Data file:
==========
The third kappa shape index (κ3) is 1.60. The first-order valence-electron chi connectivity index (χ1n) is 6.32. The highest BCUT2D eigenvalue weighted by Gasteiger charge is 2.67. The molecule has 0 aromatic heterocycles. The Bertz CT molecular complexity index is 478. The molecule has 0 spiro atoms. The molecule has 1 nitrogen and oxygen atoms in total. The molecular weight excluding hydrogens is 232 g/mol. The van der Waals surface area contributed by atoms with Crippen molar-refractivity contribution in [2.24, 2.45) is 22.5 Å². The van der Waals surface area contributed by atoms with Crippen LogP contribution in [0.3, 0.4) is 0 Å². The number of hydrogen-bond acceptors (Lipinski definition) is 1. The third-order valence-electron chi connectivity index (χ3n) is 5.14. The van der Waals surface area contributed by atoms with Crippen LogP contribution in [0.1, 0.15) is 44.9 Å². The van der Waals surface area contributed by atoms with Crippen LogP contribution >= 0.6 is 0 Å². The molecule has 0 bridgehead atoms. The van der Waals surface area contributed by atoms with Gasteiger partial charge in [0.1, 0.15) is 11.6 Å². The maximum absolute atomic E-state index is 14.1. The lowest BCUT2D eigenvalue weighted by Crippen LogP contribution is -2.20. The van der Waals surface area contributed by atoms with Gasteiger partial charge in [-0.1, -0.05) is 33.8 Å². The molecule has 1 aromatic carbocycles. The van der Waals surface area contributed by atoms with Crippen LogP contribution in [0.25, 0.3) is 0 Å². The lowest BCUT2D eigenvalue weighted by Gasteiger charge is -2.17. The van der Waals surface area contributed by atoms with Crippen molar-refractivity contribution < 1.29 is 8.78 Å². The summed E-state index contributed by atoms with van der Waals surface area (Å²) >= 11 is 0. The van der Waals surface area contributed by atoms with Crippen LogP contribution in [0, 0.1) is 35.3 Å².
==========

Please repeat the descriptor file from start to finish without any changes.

The third kappa shape index (κ3) is 1.60. The first-order valence-electron chi connectivity index (χ1n) is 6.32. The highest BCUT2D eigenvalue weighted by Gasteiger charge is 2.67. The molecule has 0 aromatic heterocycles. The Bertz CT molecular complexity index is 478. The molecule has 0 spiro atoms. The molecule has 1 nitrogen and oxygen atoms in total. The molecular weight excluding hydrogens is 232 g/mol. The van der Waals surface area contributed by atoms with Crippen molar-refractivity contribution in [2.24, 2.45) is 22.5 Å². The van der Waals surface area contributed by atoms with Crippen LogP contribution in [0.3, 0.4) is 0 Å². The number of hydrogen-bond acceptors (Lipinski definition) is 1. The third-order valence-electron chi connectivity index (χ3n) is 5.14. The van der Waals surface area contributed by atoms with Crippen LogP contribution in [0.1, 0.15) is 44.9 Å². The van der Waals surface area contributed by atoms with Crippen LogP contribution >= 0.6 is 0 Å². The molecule has 0 bridgehead atoms. The van der Waals surface area contributed by atoms with Gasteiger partial charge in [0.1, 0.15) is 11.6 Å². The maximum absolute atomic E-state index is 14.1. The lowest BCUT2D eigenvalue weighted by Crippen LogP contribution is -2.20. The van der Waals surface area contributed by atoms with Gasteiger partial charge in [-0.1, -0.05) is 33.8 Å². The molecule has 1 aromatic carbocycles. The van der Waals surface area contributed by atoms with Crippen LogP contribution in [0.25, 0.3) is 0 Å². The lowest BCUT2D eigenvalue weighted by Gasteiger charge is -2.17. The van der Waals surface area contributed by atoms with Crippen molar-refractivity contribution < 1.29 is 8.78 Å². The summed E-state index contributed by atoms with van der Waals surface area (Å²) >= 11 is 0. The van der Waals surface area contributed by atoms with Crippen LogP contribution in [0, 0.1) is 35.3 Å².